Lens

Lenses are designed with varying amounts of coating applied, and this coating determines the image quality you’ll get on the screen.

Fully-coated lenses cover both surfaces, and they are ideal if shooting under bright, well-lit conditions. Meanwhile, multi-coated lenses or fully multi-coated lenses may offer the clearest image available.

Something to keep in mind, however, is that the price may increase when the number of coatings increases.

Angle Compensation

This isn’t necessary for everyone, but it can greatly help those of you who tend to shoot from an elevated plane. Rangefinders with angle compensation assist in giving you good accuracy while you sit on raised terrain.

Not every rangefinder says ‘angle compensation’ though. You may see the terms AI and ID technology, which is just another way of speaking about angle compensation.

Durability

Besides losing your target, nothing’s worse than having your gear break down. So, consider a rangefinder that’s built robust while still being compact and easy to carry. This includes having quality construction and weather resistance.

FAQ

Why do I need a rangefinder for long-range shooting?

Rangefinders can help eliminate any guesswork for any of the most seasoned shooters. By giving you a better idea of how far your target is, you increase the likelihood of striking the target. In turn, you won’t fire random shots that wind up wasting your time and ammo.

Should a rangefinder have weather-resistance?

Elements like fog and mist can easily disrupt your readings or even damage your rangefinder. Good protection against these weather conditions, in addition to having waterproof construction, can protect your accessory and prevent inaccuracies.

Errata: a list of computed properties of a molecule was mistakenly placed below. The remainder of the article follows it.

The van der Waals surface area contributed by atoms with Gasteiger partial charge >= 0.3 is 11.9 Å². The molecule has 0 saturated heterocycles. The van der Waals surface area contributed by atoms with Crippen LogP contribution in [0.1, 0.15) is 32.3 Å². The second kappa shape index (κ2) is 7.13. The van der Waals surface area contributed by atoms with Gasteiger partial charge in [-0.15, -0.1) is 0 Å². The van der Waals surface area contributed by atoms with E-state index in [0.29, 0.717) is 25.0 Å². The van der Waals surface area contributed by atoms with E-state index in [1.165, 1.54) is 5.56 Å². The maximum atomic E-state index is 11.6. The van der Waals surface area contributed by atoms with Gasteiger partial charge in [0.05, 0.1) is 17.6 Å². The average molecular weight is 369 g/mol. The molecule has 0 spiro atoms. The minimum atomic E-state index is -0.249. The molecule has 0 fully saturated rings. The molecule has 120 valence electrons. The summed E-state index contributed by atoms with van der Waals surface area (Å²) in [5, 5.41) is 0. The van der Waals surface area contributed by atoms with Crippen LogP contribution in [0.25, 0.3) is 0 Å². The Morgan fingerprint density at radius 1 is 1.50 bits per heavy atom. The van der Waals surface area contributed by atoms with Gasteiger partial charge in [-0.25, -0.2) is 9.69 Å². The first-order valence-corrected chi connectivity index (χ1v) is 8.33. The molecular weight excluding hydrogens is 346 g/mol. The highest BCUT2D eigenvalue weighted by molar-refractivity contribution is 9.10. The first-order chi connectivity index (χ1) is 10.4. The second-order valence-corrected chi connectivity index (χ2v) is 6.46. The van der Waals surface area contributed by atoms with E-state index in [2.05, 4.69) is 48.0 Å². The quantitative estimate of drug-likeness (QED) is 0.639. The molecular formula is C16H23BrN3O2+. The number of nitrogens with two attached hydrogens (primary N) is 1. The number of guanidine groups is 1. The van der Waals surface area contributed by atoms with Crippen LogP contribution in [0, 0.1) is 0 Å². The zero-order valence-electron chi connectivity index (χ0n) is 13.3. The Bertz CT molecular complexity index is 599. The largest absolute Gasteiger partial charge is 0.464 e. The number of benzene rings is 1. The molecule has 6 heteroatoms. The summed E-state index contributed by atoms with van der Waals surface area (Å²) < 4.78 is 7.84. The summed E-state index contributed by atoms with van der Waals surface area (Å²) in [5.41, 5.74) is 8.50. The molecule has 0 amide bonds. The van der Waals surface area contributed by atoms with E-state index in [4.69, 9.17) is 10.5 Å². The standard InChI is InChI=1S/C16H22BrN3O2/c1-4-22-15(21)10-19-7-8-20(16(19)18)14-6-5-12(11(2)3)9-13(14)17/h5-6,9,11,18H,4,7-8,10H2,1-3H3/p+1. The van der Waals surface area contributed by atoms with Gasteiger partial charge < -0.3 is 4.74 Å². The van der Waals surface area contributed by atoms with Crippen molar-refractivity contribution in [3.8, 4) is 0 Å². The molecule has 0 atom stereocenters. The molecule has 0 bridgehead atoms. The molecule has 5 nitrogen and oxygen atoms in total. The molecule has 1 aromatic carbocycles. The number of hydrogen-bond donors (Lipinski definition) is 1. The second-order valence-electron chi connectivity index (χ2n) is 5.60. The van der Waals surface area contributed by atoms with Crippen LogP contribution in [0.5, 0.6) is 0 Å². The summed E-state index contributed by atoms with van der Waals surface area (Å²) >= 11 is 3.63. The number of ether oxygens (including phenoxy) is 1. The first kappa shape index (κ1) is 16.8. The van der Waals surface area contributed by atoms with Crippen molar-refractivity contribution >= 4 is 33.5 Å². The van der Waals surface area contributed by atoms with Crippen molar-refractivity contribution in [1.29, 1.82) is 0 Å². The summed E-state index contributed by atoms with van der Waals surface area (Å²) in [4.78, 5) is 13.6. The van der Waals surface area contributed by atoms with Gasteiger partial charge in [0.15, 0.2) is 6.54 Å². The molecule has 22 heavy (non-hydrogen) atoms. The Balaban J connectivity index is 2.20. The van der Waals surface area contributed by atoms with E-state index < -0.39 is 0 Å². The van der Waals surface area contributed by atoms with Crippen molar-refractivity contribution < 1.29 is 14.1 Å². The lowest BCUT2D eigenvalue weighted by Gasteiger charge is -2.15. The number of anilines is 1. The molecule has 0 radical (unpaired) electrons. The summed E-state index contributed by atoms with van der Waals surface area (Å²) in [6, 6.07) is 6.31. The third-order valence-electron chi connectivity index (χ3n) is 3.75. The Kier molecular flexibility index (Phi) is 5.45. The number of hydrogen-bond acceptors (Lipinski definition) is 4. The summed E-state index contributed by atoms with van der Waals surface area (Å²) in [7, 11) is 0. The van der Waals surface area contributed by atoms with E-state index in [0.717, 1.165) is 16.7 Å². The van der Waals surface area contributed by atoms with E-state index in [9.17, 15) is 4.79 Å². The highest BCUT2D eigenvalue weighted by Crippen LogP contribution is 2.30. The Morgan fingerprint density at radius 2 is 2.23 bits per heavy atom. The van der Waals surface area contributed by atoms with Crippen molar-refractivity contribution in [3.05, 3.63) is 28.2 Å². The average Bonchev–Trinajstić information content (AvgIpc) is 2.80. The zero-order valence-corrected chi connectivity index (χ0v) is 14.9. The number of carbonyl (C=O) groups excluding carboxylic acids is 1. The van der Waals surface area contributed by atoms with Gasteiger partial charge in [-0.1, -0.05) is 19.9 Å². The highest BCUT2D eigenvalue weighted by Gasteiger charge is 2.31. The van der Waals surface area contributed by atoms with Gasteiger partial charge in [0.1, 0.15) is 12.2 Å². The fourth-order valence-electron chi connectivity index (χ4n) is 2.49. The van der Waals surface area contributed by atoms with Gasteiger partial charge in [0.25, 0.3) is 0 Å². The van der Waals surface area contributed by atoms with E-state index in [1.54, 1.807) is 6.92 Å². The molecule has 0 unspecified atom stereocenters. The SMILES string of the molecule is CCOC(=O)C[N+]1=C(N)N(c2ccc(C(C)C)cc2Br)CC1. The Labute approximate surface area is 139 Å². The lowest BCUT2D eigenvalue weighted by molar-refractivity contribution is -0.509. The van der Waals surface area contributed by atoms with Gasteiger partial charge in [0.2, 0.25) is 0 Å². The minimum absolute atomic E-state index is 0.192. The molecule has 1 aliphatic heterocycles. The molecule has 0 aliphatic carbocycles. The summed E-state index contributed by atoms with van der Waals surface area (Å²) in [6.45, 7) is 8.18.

How important is the size?

You don’t want anything unnecessarily weighing you down while you’re out hunting, so it helps if a rangefinder is designed to be compact. A contained design with good ergonomics is easier and more comfortable to hold. This might also give you better stability.

Does a rangefinder work in the dark?

Since the purpose of a rangefinder is to check targets that are far out for long-range shooting, they’re not usually meant for nighttime shooting. You must be able to see the reticle in order to get accurate readings, and in many cases, the reticle is black, which becomes obscured in the dark.

Sometimes you may find quality rangefinders that have various brightness settings that can assist in low-light conditions. Otherwise, you may be better off using night vision or other assistance to see.

Making the Decision

The long-range rangefinder can transform your long-distance shooting, helping you land more consistent and accurate shots. We think the Vortex Optics Ranger Laser Rangefinder is the right choice in this case.

It features an illuminated reticle for low light conditions, precise readouts, and durable construction that’s waterproof. The multiple modes are great for versatility’s sake, and the compact size makes it easy to carry around.

Whether you go with our number one pick or decide among the others on our list, a rangefinder is a worthy investment you should consider adding to your shooting gear.